Trial judge misapprehended evidence by saying accused's explanation was far-fetched
An Ontario Court of Appeal panel has ordered a new trial for a man convicted of fraud and possession of crime proceeds because the trial judge made a “central credibility finding in a procedurally unfair manner.” The decision also found “materially misapprehended evidence in making that finding.”
These errors resulted in a “miscarriage of justice,” said Justice Jill Copeland writing on behalf of the appeal panel in the case of Quoc Tran. He was charged along with Hai Ha, the latter who had earlier pled guilty to the same crimes.
“I think it’s an important decision in that just because a trial judge makes a credibility finding doesn’t make that credibility finding immune from appropriate appellate review,” says Tran’s lawyer Michael Lacy of Brauti Thorning LLP. “It’s a useful reminder that trial judges’ credibility findings can be reviewed.”
In a 2020 decision following a trial, Ontario Superior Court of Justice trial judge Beth Allen found it was inherently unbelievable – or “far-fetched” – that Tran and Ha had not communicated police charged Tran even though both men were bound by court orders not to do so. This finding, the appellate court deemed, was made in a “procedurally unfair manner.”
The central credibility finding by the trial judge Allen against the appellant “was tainted by two errors that affected the fairness of the verdict,” Justice Copeland wrote in the appeal court ruling, released last week.” First, the central credibility finding was based on an issue that the Crown did not raise in submissions and on which the Crown did not cross-examine either defence witness,” Copeland wrote.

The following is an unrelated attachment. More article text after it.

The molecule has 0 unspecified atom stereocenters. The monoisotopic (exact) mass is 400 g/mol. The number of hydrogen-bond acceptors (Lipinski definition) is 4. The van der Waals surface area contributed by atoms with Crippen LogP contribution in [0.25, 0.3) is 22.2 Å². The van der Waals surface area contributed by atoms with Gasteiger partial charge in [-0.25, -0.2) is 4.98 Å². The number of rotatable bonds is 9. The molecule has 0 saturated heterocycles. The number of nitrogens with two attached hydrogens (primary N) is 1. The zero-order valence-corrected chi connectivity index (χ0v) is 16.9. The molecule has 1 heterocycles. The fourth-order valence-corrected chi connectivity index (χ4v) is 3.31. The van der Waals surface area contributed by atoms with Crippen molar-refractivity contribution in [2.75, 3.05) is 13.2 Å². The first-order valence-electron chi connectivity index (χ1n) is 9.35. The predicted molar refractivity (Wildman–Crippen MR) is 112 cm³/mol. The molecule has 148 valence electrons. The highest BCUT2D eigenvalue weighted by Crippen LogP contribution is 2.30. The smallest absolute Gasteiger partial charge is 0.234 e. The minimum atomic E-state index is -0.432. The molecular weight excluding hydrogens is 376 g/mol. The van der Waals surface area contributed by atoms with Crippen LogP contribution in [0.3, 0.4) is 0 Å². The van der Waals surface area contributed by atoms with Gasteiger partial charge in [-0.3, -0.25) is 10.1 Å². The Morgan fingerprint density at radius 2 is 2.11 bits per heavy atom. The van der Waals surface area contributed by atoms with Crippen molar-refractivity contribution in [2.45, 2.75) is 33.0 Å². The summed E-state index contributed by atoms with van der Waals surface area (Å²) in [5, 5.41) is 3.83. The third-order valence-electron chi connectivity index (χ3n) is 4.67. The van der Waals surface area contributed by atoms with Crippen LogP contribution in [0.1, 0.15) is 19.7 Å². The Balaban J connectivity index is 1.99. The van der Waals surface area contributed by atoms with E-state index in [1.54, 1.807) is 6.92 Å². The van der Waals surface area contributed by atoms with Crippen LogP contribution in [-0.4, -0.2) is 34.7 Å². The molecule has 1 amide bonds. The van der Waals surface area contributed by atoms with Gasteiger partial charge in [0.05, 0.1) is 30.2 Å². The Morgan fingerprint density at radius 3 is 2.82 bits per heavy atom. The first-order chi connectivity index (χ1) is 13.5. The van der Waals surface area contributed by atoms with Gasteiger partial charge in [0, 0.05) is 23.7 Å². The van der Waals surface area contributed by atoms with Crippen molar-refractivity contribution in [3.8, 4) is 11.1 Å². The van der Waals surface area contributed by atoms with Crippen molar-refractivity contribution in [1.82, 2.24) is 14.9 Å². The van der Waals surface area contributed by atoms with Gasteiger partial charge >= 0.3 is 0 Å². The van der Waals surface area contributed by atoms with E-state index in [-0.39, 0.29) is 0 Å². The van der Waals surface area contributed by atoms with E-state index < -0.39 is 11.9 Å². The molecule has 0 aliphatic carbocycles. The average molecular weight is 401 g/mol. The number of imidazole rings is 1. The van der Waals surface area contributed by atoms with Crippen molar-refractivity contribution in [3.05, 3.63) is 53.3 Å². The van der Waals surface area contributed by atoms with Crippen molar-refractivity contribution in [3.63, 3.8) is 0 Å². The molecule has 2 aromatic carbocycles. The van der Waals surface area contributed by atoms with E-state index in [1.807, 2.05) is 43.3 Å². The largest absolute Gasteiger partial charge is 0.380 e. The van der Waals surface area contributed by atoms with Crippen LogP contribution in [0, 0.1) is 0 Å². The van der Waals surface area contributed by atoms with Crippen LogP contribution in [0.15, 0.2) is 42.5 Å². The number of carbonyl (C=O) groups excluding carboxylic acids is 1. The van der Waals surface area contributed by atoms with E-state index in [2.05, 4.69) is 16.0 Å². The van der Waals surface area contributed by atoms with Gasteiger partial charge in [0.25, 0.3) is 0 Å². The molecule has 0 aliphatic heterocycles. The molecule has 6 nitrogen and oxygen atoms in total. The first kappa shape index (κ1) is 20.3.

“Further, the trial judge misapprehended material evidence in making the same credibility finding. These errors resulted in a miscarriage of justice that requires a new trial.”
Case dates back to 2011
The case dates back to 2011, when Ha, a customer service representative for a fibreglass insulation company, used false return documents that credited approximately $518,000 from the company to various credit cards, including several cards in the Tran’s name. More than $290,000 was credited to Tran’s credit cards between 2011 and 2014.
The underlying credit card transactions were presented as evidence at trial through an agreed statement of facts supported by documentation for each transaction. The agreed statement of facts made it clear Tran did not contest that the credit card transactions had happened. However, Tran did not admit to knowledge of Ha’s fraudulent acts against the company for which he worked.
Tran testified that in mid-to-late 2010 Ha approached him for a loan, saying his own money was tied up in his business, and he needed money to help his father, who was undergoing medical treatment, much of which was not covered by OHIP.
Tran agreed to lend Ha $240,000. The loan was made in cash over a few months, starting in February 2011, in increments of $60,000. The amount to be paid back would be $300,000, implying an interest rate of 26%. Tran gave extensive evidence indicating he had sufficient funds to make the large cash loan, though there was no written documentation of the agreement.
Tran said that Ha told him he would pay back Tran through credit card transactions from his company and testified that he believed Ha owned the company that gave him the credits.
When the police called Tran at his workplace in September 2015, asking that he turn himself in at a police station without telling him the reason, Tran testified he was shocked, thinking at first it was a joke. He went to the police station to turn himself in and was arrested, with police saying he had accepted money that he should not have received.
Police told Tran not to communicate with Ha, and he testified at trial that he had not communicated with Ha between the time he was charged and his trial.
At Tran’s trial, Ha testified, as a defence witness, that the first time he had ever told Tran that the funds he used to repay the loan were fraudulently obtained was at Tran’s trial. Ha testified that he felt “too ashamed” to tell the appellant the truth until he came to testify. He also testified that his release conditions ordered him not to communicate with any alleged parties to the fraud, including Tran.